Originally published in 1994 as Le Roi du Desordre
Owen Burns #1
Followed by The Seven Wonders of Crime
We are in Victorian London, with its gaslight and fog, not long after the Jack the Ripper Murders. A mysterious cloaked figure wearing a hideous, leprous mask and sleigh-bells is stalking the countryside outside the capital, committing murder wherever it goes, yet leaving no footprints.
This is the first Paul Halter novel featuring amateur detective and aesthete Owen Burns, who regards the impossible crime as an art form.
The Lord of Misrule was the subject of a bit of a mystery for me last week when I sat down to start reading it. As I opened up the ebook for what was apparently the first time I found that my copy contained multiple annotations including highlighted passages and notes about aspects of the book. This went from the first page to the very end of the book and, what’s more, each thought was largely in line with the things I was thinking and feeling about the book.
Had I perhaps read the book before and, for some reason, decided not to review it and mark it as unread? If that was the case, why had I no memory of any part of it? Were those notes and highlights somehow transferred from the future? If so, given that I didn’t make any new ones should I expect to find myself in a Back to the Future-type situation where those notes would fade from my ebook when I failed to create them… Or was there some sort of Kindle glitch that gifted me the notes of a kindred spirit? Alas, I will never know. Rest assured however that the opinions that follow are my own – those notes were only consulted after forming them!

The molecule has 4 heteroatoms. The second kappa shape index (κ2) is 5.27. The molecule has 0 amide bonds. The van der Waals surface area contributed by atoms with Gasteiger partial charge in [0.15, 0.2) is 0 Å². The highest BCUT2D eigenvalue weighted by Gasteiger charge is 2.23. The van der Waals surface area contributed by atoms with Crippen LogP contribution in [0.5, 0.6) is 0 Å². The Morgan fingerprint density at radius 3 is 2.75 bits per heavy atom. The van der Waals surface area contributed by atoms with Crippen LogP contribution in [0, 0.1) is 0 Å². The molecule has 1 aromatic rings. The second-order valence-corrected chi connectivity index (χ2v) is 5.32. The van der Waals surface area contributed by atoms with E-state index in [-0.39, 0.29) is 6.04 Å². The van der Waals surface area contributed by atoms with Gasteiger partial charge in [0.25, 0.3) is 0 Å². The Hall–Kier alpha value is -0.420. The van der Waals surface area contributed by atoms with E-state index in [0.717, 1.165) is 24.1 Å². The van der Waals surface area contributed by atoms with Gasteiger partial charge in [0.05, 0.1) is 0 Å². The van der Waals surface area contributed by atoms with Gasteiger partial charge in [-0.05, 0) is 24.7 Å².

The book begins by recounting the story of how the narrator, Achilles Stock, got to know the amateur detective Owen Burns shortly after arriving in England for the first time. That first encounter, while somewhat tangential to the story, is quite amusing and does give us a strong understanding of both men’s personalities and characters. This in turn will help to explain the rather far-fetched circumstances by which the pair come to get involved in this crime story.
The next chapter jumps forward a year as the pair renew their acquaintance and Burns seeks a favor from his friend. Judging him to be a man who enjoys intrigue, he asks Stock to take his place at the Mansfield family’s Christmas at their estate on the outskirts of London to enable him to spend time with a young woman he is enamored with. He is supposed to attend in the guise of the fiance of Catherine, the sister of Samuel Piggott, the man engaged to Mansfield’s older daughter Sibyl.